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REVIEW: "Separation" from Seek (of RADIx)

 

As far as young dudes go, Seek is a relative veteran on this Boston rap scene. As one-half of RADIx (with Quite Nyce), he’s been shuffling between here and the rest of America for half-a-decade with boxfuls of mixtapes under each arm. His hustle has paid off; Seek hasn’t had a job outside of hip-hop for years, and, while RADIx has always been a tangential group in Beantown, they’ve become a constant force on the underground and college circuits. Hell - there have even been a few years when RADIx was the only East Coast rap act on the Warped Tour; that might not sound sweet to indie rhyme snobs, but those angry adolescents buy the fuck out of merchandise.

At the April Western Front release party for Quite Nyce and Raydar Ellis - who recently collaborated for the one-off duo disc Champs vs. The League - Seek seemed lost in the audience while his co-defendant rocked without him. At one point, Ellis thanked Seek for lending him his homeboy, but you could tell that while the gesture was appreciated, Seek just isn’t the type of MC who likes being in an audience - he’s the type who likes moving crowds.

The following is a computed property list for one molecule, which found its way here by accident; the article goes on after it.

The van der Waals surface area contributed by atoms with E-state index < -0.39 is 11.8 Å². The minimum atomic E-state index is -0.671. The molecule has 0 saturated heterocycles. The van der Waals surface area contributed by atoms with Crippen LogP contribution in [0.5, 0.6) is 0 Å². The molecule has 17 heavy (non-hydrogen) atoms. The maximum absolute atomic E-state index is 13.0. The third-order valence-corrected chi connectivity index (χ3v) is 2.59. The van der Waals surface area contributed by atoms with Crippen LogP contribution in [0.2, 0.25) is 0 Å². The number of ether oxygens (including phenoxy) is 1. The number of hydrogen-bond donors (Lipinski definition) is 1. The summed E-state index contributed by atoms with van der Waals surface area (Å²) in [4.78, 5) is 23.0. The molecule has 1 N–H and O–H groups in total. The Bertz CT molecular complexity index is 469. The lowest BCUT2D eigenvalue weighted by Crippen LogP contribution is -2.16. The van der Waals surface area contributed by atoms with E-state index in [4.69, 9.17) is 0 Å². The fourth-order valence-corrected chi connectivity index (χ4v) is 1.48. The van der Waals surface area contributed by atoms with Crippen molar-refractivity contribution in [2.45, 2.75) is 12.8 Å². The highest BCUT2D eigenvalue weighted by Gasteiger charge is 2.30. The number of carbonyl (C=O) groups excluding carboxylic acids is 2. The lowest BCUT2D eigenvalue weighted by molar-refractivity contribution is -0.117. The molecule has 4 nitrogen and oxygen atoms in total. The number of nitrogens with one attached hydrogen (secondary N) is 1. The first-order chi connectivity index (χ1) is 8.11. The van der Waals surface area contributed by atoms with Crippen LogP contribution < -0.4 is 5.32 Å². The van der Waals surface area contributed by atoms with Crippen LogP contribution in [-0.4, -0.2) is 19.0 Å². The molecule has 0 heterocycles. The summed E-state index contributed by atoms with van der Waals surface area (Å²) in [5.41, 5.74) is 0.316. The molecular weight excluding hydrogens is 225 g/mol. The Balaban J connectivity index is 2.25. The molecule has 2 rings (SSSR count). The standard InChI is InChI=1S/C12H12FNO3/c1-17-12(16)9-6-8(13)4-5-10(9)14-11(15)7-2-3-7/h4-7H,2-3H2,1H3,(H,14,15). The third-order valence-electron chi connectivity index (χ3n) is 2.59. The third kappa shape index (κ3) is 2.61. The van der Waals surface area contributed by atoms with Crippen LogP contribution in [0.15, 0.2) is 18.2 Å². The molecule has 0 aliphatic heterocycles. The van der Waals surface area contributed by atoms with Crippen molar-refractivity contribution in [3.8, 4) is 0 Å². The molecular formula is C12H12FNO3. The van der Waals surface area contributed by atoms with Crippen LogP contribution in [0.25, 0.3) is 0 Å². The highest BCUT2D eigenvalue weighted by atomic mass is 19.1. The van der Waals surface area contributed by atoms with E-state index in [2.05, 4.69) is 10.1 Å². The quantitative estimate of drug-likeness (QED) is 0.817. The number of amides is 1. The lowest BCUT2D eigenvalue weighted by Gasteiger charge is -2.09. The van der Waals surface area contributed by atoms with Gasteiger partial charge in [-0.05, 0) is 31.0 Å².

“Perspective” (video above) is the crown classic here, and not just because Edo G puts his philosophical stamp on it. Whereas Seek blasts through nearly every RADIx track - making rewinding, err, seeking, necessary if you really want to catch his message - here, on such cuts as the introspective “Judge Me,” he slows it down, and even breaks for the occasional digestive hook. He needed “Separation;” anyone who’s ever appreciated RADIx was eager to hear him speak his mind straight through, like we’ve heard Quite Nyce do on his lonesome efforts.

Fortunately, the minimalist production reel bangs from end to end; anything beyond expertly executed mellow melodies and reliable drum rides would be too much here. This is an opportunity to bump Seek through and through - a chance to get more intimate with an MC who has, until now, been finishing his verses right when heads begin wanting to hear more. One moment that’s a bit strange, however, is “Love,” which rips the same sample as “Supa Dynamite” by Asamov with Mr. Lif. This would not normally be problematic, but, in this case, it reminded me of how much Seek sounds like Lif in style, voice, and even substance. I suppose it’s all good though; if you have to find inspiration in anyone, it might as well be hip-hop’s preeminent intellectual paragraph manipulator. Dudes without tongues as swift as Seek’s, though, should not attempt to tread along the same path.

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